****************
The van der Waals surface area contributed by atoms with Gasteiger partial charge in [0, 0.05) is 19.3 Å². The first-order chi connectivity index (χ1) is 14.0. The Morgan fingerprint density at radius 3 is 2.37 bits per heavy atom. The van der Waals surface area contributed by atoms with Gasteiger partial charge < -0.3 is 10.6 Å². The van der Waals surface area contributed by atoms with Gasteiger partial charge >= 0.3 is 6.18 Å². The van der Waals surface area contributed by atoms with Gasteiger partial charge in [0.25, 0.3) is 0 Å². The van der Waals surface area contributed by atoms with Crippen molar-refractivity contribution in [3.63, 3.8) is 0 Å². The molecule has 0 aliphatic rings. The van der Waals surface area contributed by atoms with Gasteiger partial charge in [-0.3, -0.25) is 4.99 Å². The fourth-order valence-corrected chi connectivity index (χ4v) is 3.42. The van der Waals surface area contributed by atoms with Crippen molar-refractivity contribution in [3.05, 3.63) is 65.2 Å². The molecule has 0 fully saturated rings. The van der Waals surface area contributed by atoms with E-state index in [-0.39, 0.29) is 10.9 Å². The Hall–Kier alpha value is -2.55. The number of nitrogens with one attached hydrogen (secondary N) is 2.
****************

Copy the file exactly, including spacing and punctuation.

The van der Waals surface area contributed by atoms with Gasteiger partial charge in [0, 0.05) is 19.3 Å². The first-order chi connectivity index (χ1) is 14.0. The Morgan fingerprint density at radius 3 is 2.37 bits per heavy atom. The van der Waals surface area contributed by atoms with Gasteiger partial charge < -0.3 is 10.6 Å². The van der Waals surface area contributed by atoms with Gasteiger partial charge >= 0.3 is 6.18 Å². The van der Waals surface area contributed by atoms with Gasteiger partial charge in [0.25, 0.3) is 0 Å². The van der Waals surface area contributed by atoms with Crippen molar-refractivity contribution in [3.63, 3.8) is 0 Å². The molecule has 0 aliphatic rings. The van der Waals surface area contributed by atoms with Gasteiger partial charge in [-0.3, -0.25) is 4.99 Å². The fourth-order valence-corrected chi connectivity index (χ4v) is 3.42. The van der Waals surface area contributed by atoms with Crippen molar-refractivity contribution in [3.05, 3.63) is 65.2 Å². The molecule has 0 fully saturated rings. The van der Waals surface area contributed by atoms with E-state index in [-0.39, 0.29) is 10.9 Å². The Hall–Kier alpha value is -2.55. The number of nitrogens with one attached hydrogen (secondary N) is 2.